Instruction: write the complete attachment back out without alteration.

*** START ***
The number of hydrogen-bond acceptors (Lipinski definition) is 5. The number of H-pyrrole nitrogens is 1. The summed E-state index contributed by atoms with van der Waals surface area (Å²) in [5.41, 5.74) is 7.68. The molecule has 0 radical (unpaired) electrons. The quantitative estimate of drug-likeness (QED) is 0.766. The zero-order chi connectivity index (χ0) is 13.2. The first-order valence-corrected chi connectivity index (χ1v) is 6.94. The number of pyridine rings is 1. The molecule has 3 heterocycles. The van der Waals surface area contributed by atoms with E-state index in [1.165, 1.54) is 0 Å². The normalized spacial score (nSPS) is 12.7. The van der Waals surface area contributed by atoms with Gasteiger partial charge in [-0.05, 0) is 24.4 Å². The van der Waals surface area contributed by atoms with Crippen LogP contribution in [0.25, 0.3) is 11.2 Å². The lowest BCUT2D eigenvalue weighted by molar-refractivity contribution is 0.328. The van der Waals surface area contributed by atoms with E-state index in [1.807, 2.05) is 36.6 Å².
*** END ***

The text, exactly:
The number of hydrogen-bond acceptors (Lipinski definition) is 5. The number of H-pyrrole nitrogens is 1. The summed E-state index contributed by atoms with van der Waals surface area (Å²) in [5.41, 5.74) is 7.68. The molecule has 0 radical (unpaired) electrons. The quantitative estimate of drug-likeness (QED) is 0.766. The zero-order chi connectivity index (χ0) is 13.2. The first-order valence-corrected chi connectivity index (χ1v) is 6.94. The number of pyridine rings is 1. The molecule has 3 heterocycles. The van der Waals surface area contributed by atoms with E-state index in [1.165, 1.54) is 0 Å². The normalized spacial score (nSPS) is 12.7. The van der Waals surface area contributed by atoms with Gasteiger partial charge in [-0.05, 0) is 24.4 Å². The van der Waals surface area contributed by atoms with Crippen LogP contribution in [0.25, 0.3) is 11.2 Å². The lowest BCUT2D eigenvalue weighted by molar-refractivity contribution is 0.328. The van der Waals surface area contributed by atoms with E-state index in [1.807, 2.05) is 36.6 Å².